In addition to all his groundbreaking work within the field of biology and evolutionary theory, it turns out that Charles Darwin also conducted pioneering work within psychology; particularly in relation to the expression of emotion.
As a result of some wonderful academic archival research, Professor of Neurology, Peter Snyder uncovered details of an experiment conducted by Darwin that was one of the very first studies on how people recognize emotion in faces. This work arose from his correspondence with French physician Guillaume-Benjamin-Amand Duchenne who suggested that at least 60 discrete emotions - all with their own dedicated group of facial muscles - could be discerned from the human face.
Darwin was not convinced, believing instead that facial muscles worked in tandem to produce just a few universal emotional expressions. To test his hypothesis, Darwin conducted a single-blind study at his home in England. Darwin's house guests were randomly shown 11 of the picture slides Duchenne had employed in his research. Darwin asked each respondent to state what emotion the person in the picture slide appeared to be displaying.
During his archival research of Darwin's work on emotion professor Snyder found handwritten notes and data tables which showed that their was almost universal agreement among Darwin's respondents regarding emotions such as happiness, sadness, fear and surprise.
Professor Peter Snyder Discussing his fascinating Darwin archival research:
The Expression of The Emotions
Writing in1909 about his influence on psychology, James Rowland Angell had the following to say about Charles Darwin's work on emotion.
In his treatise on The Expression of the Emotions Darwin has brought together with characteristic patience and industry the most extended array of observations bearing on the subject, an array which has been of notable value to the defenders of the James-Lange theory of emotion. As finally put forth the work is a defense of three familiar theses concerning emotional expressions.
The first holds that serviceable bodily reactions become habitual and become associated with the state of mind in connection with which they arose. When the mental state recurs, the bodily reactions recur also, although they may long since have lost any immediate and obvious utility. The clenching of the fist and the showing of the teeth in anger illustrate this conception.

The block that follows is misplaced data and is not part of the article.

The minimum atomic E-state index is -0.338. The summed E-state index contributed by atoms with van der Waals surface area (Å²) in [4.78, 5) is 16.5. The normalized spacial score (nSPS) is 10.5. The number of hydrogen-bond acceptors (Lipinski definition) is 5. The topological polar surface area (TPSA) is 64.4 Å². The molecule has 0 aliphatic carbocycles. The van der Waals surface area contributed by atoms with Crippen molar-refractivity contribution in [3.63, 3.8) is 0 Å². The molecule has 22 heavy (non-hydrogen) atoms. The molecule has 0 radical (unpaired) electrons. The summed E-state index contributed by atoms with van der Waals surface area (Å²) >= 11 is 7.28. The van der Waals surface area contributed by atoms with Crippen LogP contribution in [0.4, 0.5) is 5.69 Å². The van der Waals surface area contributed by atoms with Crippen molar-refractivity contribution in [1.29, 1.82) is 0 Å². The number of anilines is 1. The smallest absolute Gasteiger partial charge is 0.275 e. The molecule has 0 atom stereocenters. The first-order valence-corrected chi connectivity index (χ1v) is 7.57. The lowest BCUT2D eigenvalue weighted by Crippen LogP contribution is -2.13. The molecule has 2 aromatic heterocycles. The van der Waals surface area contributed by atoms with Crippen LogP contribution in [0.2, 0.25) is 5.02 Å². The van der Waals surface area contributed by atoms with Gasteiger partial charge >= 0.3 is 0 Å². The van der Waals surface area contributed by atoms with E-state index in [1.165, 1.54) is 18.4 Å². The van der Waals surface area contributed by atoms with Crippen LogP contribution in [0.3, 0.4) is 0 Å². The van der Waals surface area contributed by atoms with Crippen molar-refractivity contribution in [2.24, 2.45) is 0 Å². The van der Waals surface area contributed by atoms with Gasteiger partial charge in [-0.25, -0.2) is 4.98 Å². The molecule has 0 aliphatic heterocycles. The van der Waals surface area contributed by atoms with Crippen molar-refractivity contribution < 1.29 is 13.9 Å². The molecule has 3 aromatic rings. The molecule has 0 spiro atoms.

The second thesis, that of antithetic action, maintains that a state of mind opposed to one calling out a definite bodily attitude may evoke an opposite bodily attitude. As an illustration may be cited the fact that an angry cat naturally lashes its tail from side to side. On the other hand a cat which is pleased carries its tail erect and stiff.
The third thesis, that of nervous overflow, holds that apart from the two previous principles of explanation, conditions of emotional excitement are prone to release more cortical energy than can be effectively disposed of in the usual ways, and the superfluity pours out in muscular contractions of the most various kinds.
So far as concerns the adequacy of these explanatory hypotheses, it may be said that in the light of our present knowledge the first affords a highly probable account of certain emotional reactions, while it is quite inadequate satisfactorily to explain, others. The second hypothesis has always been viewed askance, as something of a scientific tour de force, while the third, which Darwin himself treats rather as a catch-all to take care of cases found bothersome to handle by his first two hypotheses, is probably of much more fundamental import than he imagined. In any event later writers have been unable to improve materially upon Darwin's catalogue of the causative influences provocative of our emotional attitudes.